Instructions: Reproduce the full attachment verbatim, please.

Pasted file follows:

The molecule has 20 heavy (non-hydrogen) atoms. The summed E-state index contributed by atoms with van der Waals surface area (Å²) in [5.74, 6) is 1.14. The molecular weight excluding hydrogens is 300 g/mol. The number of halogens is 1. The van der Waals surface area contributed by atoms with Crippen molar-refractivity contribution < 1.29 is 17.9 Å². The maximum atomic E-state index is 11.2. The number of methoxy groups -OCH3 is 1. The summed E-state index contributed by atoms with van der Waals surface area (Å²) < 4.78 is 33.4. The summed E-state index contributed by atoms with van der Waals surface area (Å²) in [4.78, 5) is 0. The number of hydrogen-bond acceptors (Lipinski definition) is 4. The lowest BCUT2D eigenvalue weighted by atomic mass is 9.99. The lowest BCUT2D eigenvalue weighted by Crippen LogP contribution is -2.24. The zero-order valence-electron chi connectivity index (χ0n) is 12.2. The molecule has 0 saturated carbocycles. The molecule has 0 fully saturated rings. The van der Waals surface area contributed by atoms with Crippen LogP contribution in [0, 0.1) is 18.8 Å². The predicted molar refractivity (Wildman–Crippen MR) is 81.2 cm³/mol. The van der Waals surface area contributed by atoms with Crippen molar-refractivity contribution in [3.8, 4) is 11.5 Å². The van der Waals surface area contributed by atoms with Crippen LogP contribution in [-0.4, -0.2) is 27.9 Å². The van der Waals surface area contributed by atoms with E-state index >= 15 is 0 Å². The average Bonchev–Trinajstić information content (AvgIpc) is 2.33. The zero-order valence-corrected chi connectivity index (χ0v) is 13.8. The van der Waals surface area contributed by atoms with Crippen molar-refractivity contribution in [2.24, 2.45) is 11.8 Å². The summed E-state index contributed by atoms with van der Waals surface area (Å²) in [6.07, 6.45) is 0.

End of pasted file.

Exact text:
The molecule has 20 heavy (non-hydrogen) atoms. The summed E-state index contributed by atoms with van der Waals surface area (Å²) in [5.74, 6) is 1.14. The molecular weight excluding hydrogens is 300 g/mol. The number of halogens is 1. The van der Waals surface area contributed by atoms with Crippen molar-refractivity contribution < 1.29 is 17.9 Å². The maximum atomic E-state index is 11.2. The number of methoxy groups -OCH3 is 1. The summed E-state index contributed by atoms with van der Waals surface area (Å²) < 4.78 is 33.4. The summed E-state index contributed by atoms with van der Waals surface area (Å²) in [4.78, 5) is 0. The number of hydrogen-bond acceptors (Lipinski definition) is 4. The lowest BCUT2D eigenvalue weighted by atomic mass is 9.99. The lowest BCUT2D eigenvalue weighted by Crippen LogP contribution is -2.24. The zero-order valence-electron chi connectivity index (χ0n) is 12.2. The molecule has 0 saturated carbocycles. The molecule has 0 fully saturated rings. The van der Waals surface area contributed by atoms with Crippen LogP contribution in [0, 0.1) is 18.8 Å². The predicted molar refractivity (Wildman–Crippen MR) is 81.2 cm³/mol. The van der Waals surface area contributed by atoms with Crippen molar-refractivity contribution in [3.8, 4) is 11.5 Å². The van der Waals surface area contributed by atoms with Crippen LogP contribution in [-0.4, -0.2) is 27.9 Å². The van der Waals surface area contributed by atoms with E-state index >= 15 is 0 Å². The average Bonchev–Trinajstić information content (AvgIpc) is 2.33. The zero-order valence-corrected chi connectivity index (χ0v) is 13.8. The van der Waals surface area contributed by atoms with Crippen molar-refractivity contribution in [2.24, 2.45) is 11.8 Å². The summed E-state index contributed by atoms with van der Waals surface area (Å²) in [6.07, 6.45) is 0.